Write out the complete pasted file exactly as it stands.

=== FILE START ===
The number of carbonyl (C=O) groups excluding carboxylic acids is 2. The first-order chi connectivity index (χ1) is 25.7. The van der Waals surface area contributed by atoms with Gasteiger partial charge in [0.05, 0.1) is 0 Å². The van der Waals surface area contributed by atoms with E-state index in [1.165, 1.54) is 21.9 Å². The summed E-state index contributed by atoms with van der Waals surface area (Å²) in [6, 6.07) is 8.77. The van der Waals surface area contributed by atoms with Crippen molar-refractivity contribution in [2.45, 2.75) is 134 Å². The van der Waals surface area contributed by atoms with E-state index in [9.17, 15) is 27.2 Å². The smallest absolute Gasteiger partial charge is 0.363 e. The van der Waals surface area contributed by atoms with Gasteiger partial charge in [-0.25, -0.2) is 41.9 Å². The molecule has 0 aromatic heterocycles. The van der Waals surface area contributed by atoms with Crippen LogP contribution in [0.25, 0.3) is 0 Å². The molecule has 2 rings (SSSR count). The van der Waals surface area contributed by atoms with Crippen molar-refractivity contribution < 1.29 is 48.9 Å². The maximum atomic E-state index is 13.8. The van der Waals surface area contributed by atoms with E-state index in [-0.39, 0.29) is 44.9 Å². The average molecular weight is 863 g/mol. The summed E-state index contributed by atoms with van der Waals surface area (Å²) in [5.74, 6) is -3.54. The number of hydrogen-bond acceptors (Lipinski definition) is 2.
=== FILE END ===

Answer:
The number of carbonyl (C=O) groups excluding carboxylic acids is 2. The first-order chi connectivity index (χ1) is 25.7. The van der Waals surface area contributed by atoms with Gasteiger partial charge in [0.05, 0.1) is 0 Å². The van der Waals surface area contributed by atoms with E-state index in [1.165, 1.54) is 21.9 Å². The summed E-state index contributed by atoms with van der Waals surface area (Å²) in [6, 6.07) is 8.77. The van der Waals surface area contributed by atoms with Crippen molar-refractivity contribution in [2.45, 2.75) is 134 Å². The van der Waals surface area contributed by atoms with E-state index in [9.17, 15) is 27.2 Å². The smallest absolute Gasteiger partial charge is 0.363 e. The van der Waals surface area contributed by atoms with Gasteiger partial charge in [-0.25, -0.2) is 41.9 Å². The molecule has 0 aromatic heterocycles. The van der Waals surface area contributed by atoms with Crippen LogP contribution in [0.25, 0.3) is 0 Å². The molecule has 2 rings (SSSR count). The van der Waals surface area contributed by atoms with Crippen molar-refractivity contribution < 1.29 is 48.9 Å². The maximum atomic E-state index is 13.8. The van der Waals surface area contributed by atoms with E-state index in [-0.39, 0.29) is 44.9 Å². The average molecular weight is 863 g/mol. The summed E-state index contributed by atoms with van der Waals surface area (Å²) in [5.74, 6) is -3.54. The number of hydrogen-bond acceptors (Lipinski definition) is 2.